8. Make a “need list” and a “want list” and stick to them.

Although you can have the best intentions to avoid spending too much while shopping, you will inevitably shop and, yes, spend money from time to time. And that is OK. However, one powerful tool that I have implemented is a “need list” and a “want list”. I keep these on my smartphone so that I have them wherever I go. These lists consist of items that I would typically buy when I’m out shopping (at the mall, superstore, home and garden store, etc), not items that I would buy weekly or monthly at the grocery store.

The need list consists of items that are, well, needed or essential for your daily or weekly routine. For example, when my running shoes start falling apart (which they always do because I track lots of miles on them), a new pair of running shoes will go on my need list. This pair of shoes is essential in my life because I exercise on a routine basis.

The want list, on the other hand, is made up of non-essentials that I would like to have and that I might purchase if I find a good deal. I keep this list under ten items at all times, which prevents me from justifying a huge shopping spree (“Honey, all of this stuff was on the list. I can’t help it if they cost $500.”) A few things that you might find on my want list include: new living room lamps, jeans, sandals, sunglasses, or a purse (as a side note, I often find items from my want list at garage sales, which helps me spend even less!). For the men reading this article, your list may contain sports equipment, new (non-essential) clothing, power tools, or those shiny hubcaps that would look great on your vehicle. The point is that you make a list, keep it under ten or so items, and stick to it when you find yourself in a shopping situation. This way, if you love to shop, you allow yourself some freedom to purchase items, but you vow to only buy what is on your list, at the best price you can find.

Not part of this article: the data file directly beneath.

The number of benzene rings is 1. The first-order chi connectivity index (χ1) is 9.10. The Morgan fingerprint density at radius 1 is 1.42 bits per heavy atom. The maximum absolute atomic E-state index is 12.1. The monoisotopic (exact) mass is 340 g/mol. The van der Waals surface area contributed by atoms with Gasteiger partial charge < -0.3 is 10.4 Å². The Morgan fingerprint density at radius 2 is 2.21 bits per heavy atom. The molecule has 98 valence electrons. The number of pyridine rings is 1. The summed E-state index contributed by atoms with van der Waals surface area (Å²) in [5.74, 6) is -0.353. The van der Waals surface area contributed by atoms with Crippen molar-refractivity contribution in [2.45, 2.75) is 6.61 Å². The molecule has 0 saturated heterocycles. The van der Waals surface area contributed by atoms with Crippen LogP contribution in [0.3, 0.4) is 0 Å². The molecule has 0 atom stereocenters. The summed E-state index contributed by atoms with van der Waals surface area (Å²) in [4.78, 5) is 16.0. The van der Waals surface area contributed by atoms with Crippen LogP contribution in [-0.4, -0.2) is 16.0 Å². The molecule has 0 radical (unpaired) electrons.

9. Browse at a bookstore instead of the mall.

This is one of my favorite ways to avoid spending too much money. If you are dying to get out of the house and there is nothing else to do besides entering the world of consumerism, take heart. Make your destination a local bookstore instead of a local department store. At a bookstore, you can browse and actually “consume” the material without ever spending a dime. You can sit in a bookstore all day long and read as much as you want for free. Not only are you literally saving money, but you might also get a little smarter too (unless, of course, you are reading the latest vampire novel). BONUS TIP: If you decide you must buy a book while browsing, use your smartphone to check for a lower price on Amazon.

10. Do not go shopping with a spendthrift.

I can tell you from personal experience that whomever you are shopping with has a tremendous impact on your own shopping experience. When I was in my early twenties, I would go shopping with friends who had quite a bit more discretionary cash than I did (or at least their shopping habits made it seem that way). Even at that age, I was a saver, so I usually made smart decisions with my purchases. But when one of my friends would purchase an item at a clothing store, it would increase the likelihood of me buying something too, even if I had not planned to spend any money that day. However, when I shop with someone like my mother, who is a bargain shopper and a wise saver, I end up keeping almost all the cash I left home with, plus, I am less likely to end up with buyer’s remorse.

11. Wait at least two days to buy anything over $50.

If you truly need the item, then you will still need it in two days. If you don’t really need it, chances are you will either forget about it completely or you will have enough time to find a better deal online or at another store, or at least find a coupon for the item. Also, if you have children, this is a wonderful strategy to use to teach them the concept of delayed gratification. If they see you setting the example, they will be more likely to internalize it.